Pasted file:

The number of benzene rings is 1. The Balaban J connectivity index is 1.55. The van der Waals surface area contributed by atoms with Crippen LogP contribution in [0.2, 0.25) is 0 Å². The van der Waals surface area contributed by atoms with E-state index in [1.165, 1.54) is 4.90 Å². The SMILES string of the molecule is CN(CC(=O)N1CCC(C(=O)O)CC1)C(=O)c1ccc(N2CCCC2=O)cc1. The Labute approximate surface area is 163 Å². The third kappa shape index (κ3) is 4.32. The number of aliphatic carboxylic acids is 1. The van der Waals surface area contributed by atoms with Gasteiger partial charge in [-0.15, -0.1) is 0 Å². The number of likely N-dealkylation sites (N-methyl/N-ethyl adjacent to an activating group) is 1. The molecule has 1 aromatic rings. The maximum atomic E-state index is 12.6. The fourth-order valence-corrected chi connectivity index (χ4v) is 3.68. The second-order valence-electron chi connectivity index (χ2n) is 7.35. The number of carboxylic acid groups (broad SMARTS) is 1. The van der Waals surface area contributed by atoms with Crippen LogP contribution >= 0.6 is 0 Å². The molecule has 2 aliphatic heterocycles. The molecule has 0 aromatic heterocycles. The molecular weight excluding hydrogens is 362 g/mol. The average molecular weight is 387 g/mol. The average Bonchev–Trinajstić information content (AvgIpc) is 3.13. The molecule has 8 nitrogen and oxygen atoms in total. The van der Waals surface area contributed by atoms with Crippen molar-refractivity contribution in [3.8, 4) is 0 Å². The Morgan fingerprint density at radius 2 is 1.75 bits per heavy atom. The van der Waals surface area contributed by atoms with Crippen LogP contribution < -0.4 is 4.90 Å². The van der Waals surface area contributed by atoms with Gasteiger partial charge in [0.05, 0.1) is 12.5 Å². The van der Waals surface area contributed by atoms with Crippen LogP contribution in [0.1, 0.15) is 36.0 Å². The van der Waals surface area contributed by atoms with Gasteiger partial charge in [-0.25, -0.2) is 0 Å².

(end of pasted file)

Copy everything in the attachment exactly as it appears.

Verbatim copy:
The number of benzene rings is 1. The Balaban J connectivity index is 1.55. The van der Waals surface area contributed by atoms with Crippen LogP contribution in [0.2, 0.25) is 0 Å². The van der Waals surface area contributed by atoms with E-state index in [1.165, 1.54) is 4.90 Å². The SMILES string of the molecule is CN(CC(=O)N1CCC(C(=O)O)CC1)C(=O)c1ccc(N2CCCC2=O)cc1. The Labute approximate surface area is 163 Å². The third kappa shape index (κ3) is 4.32. The number of aliphatic carboxylic acids is 1. The van der Waals surface area contributed by atoms with Gasteiger partial charge in [-0.15, -0.1) is 0 Å². The number of likely N-dealkylation sites (N-methyl/N-ethyl adjacent to an activating group) is 1. The molecule has 1 aromatic rings. The maximum atomic E-state index is 12.6. The fourth-order valence-corrected chi connectivity index (χ4v) is 3.68. The second-order valence-electron chi connectivity index (χ2n) is 7.35. The number of carboxylic acid groups (broad SMARTS) is 1. The van der Waals surface area contributed by atoms with Crippen LogP contribution >= 0.6 is 0 Å². The molecule has 2 aliphatic heterocycles. The molecule has 0 aromatic heterocycles. The molecular weight excluding hydrogens is 362 g/mol. The average molecular weight is 387 g/mol. The average Bonchev–Trinajstić information content (AvgIpc) is 3.13. The molecule has 8 nitrogen and oxygen atoms in total. The van der Waals surface area contributed by atoms with Crippen molar-refractivity contribution in [3.8, 4) is 0 Å². The Morgan fingerprint density at radius 2 is 1.75 bits per heavy atom. The van der Waals surface area contributed by atoms with Crippen LogP contribution < -0.4 is 4.90 Å². The van der Waals surface area contributed by atoms with Gasteiger partial charge in [0.05, 0.1) is 12.5 Å². The van der Waals surface area contributed by atoms with Crippen LogP contribution in [0.1, 0.15) is 36.0 Å². The van der Waals surface area contributed by atoms with Gasteiger partial charge in [-0.25, -0.2) is 0 Å².